Gross mortgage lending will fall to £275bn this year, down from £304bn in 2021, according to the Intermediary Mortgage Lenders Association’s (IMLA) ‘The New Normal – prospects for 2022 and 2023’ report.
The report observed that the remortgage market will be stronger in 2022, reaching £89bn, compared to £82bn in 2021.
IMLA forecast that gross buy-to-let (BTL) lending will fall back from £44.5bn in 2021, to £38bn in 2022 and £37bn in 2023.
IMLA also said bond markets are continuing to signal that interest rates will remain historically low for the foreseeable future, with the yield on 50-year UK gilts at 1.0%, despite market expectations of short-term rate rises.
Regarding distribution, intermediaries are set to remain the dominant channel, serving nearly 80% of the market.
While IMLA said it expects the intermediaries’ share of distribution to drop very slightly in 2022 and 2023, it forecast that this too will remain near record levels – just below 80% of mortgage advances by value.
IMLA has also welcomed the Bank of England’s Financial Policy Committee’s (FPC) decision to consult on withdrawing its stressed affordability requirements.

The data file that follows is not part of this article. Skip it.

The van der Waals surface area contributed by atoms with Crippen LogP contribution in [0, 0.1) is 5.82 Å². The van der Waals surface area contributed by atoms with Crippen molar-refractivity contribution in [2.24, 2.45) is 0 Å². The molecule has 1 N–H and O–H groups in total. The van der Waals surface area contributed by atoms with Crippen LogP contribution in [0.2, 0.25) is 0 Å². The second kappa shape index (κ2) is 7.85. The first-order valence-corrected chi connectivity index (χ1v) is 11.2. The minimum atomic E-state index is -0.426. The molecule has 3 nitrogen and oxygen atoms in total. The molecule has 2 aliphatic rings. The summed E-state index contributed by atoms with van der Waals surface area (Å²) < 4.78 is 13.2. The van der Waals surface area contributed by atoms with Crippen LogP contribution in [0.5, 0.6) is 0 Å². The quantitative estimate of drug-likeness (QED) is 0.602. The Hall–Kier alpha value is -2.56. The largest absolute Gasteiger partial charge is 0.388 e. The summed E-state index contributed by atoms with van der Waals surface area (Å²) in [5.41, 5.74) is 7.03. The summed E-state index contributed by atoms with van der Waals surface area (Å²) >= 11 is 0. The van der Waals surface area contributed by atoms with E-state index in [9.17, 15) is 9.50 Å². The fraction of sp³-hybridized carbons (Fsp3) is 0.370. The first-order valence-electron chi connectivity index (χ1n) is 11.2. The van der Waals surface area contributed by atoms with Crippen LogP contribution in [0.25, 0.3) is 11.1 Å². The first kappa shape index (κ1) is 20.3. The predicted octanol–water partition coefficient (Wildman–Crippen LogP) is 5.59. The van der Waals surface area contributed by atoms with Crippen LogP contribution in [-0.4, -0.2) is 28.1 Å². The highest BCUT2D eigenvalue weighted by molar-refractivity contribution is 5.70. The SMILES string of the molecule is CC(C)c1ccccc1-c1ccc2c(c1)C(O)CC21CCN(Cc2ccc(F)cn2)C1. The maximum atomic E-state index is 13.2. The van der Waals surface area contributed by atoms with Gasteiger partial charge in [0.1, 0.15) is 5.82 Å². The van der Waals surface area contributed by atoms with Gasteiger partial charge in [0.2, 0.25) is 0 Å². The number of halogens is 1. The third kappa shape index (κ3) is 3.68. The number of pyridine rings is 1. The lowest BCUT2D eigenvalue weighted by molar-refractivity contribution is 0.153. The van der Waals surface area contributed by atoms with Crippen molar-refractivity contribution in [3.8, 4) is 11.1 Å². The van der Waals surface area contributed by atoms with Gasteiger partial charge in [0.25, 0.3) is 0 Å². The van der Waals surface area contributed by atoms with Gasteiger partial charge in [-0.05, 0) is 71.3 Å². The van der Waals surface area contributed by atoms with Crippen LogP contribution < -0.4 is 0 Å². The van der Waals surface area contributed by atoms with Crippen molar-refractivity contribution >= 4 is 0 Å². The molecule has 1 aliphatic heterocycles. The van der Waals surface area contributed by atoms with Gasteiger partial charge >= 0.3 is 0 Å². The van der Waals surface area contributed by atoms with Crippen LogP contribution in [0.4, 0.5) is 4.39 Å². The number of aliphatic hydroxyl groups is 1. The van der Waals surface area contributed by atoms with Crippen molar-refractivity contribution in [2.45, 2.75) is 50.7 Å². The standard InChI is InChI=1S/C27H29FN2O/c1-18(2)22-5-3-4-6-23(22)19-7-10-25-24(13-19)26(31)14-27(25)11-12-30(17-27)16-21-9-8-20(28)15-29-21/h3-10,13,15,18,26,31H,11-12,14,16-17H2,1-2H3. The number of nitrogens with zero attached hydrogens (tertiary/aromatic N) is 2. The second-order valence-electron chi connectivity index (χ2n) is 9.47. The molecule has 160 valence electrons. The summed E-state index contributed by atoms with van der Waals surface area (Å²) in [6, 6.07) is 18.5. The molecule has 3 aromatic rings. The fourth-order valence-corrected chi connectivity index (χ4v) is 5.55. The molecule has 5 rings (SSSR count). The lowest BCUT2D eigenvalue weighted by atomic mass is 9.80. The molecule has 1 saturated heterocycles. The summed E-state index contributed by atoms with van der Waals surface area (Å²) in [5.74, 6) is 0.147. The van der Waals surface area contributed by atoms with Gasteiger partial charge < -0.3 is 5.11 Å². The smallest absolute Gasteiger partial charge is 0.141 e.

Kate Davies, executive director of IMLA, said: “2021 was a highly successful year for the mortgage market despite the difficult conditions created by the pandemic.
“Lenders have responded remarkably well to the difficulties presented by COVID-19, particularly given the operational pressures created by a time-limited stamp duty holiday.
“IMLA estimates gross mortgage lending in 2021 will have reached £304bn, the best performance since 2007, driven by the stamp duty holiday and by unprecedented fiscal and monetary support from government.
“It should come as no surprise that 2022 is set to be more subdued, especially with COVID related government support likely to come to an end.
“Despite this, the remortgage market is well placed to thrive in the coming year and, while interest rates may rise, mortgage rates will remain close to the all time lows of 2021.
“We’re also pleased to see that the drive and innovation of UK intermediaries continues to be reflected in the share of distribution across the market, with 80% of the market now being served by this channel.
“However, looking ahead through 2022, we shall continue to press for a coherent, long-term housing strategy from the government, including the promised delivery of hundreds of thousands of new homes for a new generation of homeowners.
“Lenders will continue to develop and engage with schemes to replace the Help to Buy scheme, which comes to an end in 2023, and thus continue to help first-time buyers achieve their dream of home ownership.”